I'm asked to find the range of the function :

$ (-x^2 , +1) $

Taking R as a real number which represents a quantity along a line and graphing :

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then the range for this function from viewing the graph appears to be :

$ R = (-\infty , +\infty) $

Is there an alternative method of finding the range of this function without using a graph ?

Watching the khan academy tutorial suggests using graphs : https://www.khanacademy.org/math/algebra/algebra-functions/domain-and-range/v/domain-and-range-from-graphs but is there a pure algebraic method instead of using graphs ?

It is not clear what the range is when the range appears infinite as how do we know that at some point on the axis the range functions stops tending towards infinity ?


1 Answer 1


Notice that $x^2 \ge 0$ for all $x \in \Bbb R$, which means that $1 - x^2 \le 1$ for all $x \in \Bbb R$, with equality for $x=0$. Notice, too, that $x^2$ increases towards $\infty$, therefore $1-x^2$ will decrease towards $-\infty$. Finally, notice that $x^2$ is surjective (for every $y \ge 0$, there exist $\sqrt y$). Therefore, the values of $f$ lay between $- \infty$ and $1$, meaning that the range is $(-\infty, 1]$.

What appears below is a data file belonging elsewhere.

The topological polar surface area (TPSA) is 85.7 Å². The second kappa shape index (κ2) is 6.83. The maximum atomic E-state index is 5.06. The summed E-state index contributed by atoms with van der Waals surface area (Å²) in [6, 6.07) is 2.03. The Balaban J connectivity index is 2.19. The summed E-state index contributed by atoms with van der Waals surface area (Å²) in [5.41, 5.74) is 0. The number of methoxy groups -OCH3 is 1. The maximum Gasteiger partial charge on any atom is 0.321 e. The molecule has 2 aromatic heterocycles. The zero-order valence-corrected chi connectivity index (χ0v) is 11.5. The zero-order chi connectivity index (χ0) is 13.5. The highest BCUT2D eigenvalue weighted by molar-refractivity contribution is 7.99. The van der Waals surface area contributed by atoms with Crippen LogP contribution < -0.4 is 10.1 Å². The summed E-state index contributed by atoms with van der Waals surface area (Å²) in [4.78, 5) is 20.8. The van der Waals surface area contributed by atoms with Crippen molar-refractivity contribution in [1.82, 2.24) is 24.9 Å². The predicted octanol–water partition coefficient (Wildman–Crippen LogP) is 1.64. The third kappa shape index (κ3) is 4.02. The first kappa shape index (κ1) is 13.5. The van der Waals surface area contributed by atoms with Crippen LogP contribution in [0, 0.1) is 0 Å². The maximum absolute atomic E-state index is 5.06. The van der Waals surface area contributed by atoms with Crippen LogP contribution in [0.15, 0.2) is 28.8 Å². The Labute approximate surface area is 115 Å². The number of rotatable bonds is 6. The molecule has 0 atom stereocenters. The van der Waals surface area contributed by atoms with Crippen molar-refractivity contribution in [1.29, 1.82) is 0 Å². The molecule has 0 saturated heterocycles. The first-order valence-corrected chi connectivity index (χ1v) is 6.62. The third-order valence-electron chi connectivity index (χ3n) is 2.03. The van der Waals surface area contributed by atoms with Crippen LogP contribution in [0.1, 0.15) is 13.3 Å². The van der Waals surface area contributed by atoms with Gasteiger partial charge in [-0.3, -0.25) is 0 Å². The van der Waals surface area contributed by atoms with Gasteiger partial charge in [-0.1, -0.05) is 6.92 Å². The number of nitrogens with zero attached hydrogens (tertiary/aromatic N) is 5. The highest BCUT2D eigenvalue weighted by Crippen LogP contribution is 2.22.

• $\begingroup$ Small addendum, because that is a bit unclear in your answer: $x^2$ is surjective as a function $\mathbb{R}\to[0,\infty)$, but not as a function $\mathbb{R}\to\mathbb{R}$. $\endgroup$
    – Janik
    Sep 24, 2016 at 10:25
  • $\begingroup$ @Janik: I've written "for every $\sqrt y \ge 0$", so this should say it all. $\endgroup$
    – Alex M.
    Sep 24, 2016 at 10:35
  • $\begingroup$ @AlexM. $1-x^2=0$ , can you elaborate how you arrive at $1-x^2<=1$ from this assertion ? $\endgroup$
    – blue-sky
    Sep 24, 2016 at 10:50
  • 1
    $\begingroup$ @blue-sky: I don't get your question, you must have misunderstood me. I'm saying that $x^2 \ge 0 \iff x^2 - 1 \ge -1 \iff -x^2 + 1 \le 1$ (for the last inequality multiply the preceding one by $-1$). $\endgroup$
    – Alex M.
    Sep 24, 2016 at 11:00

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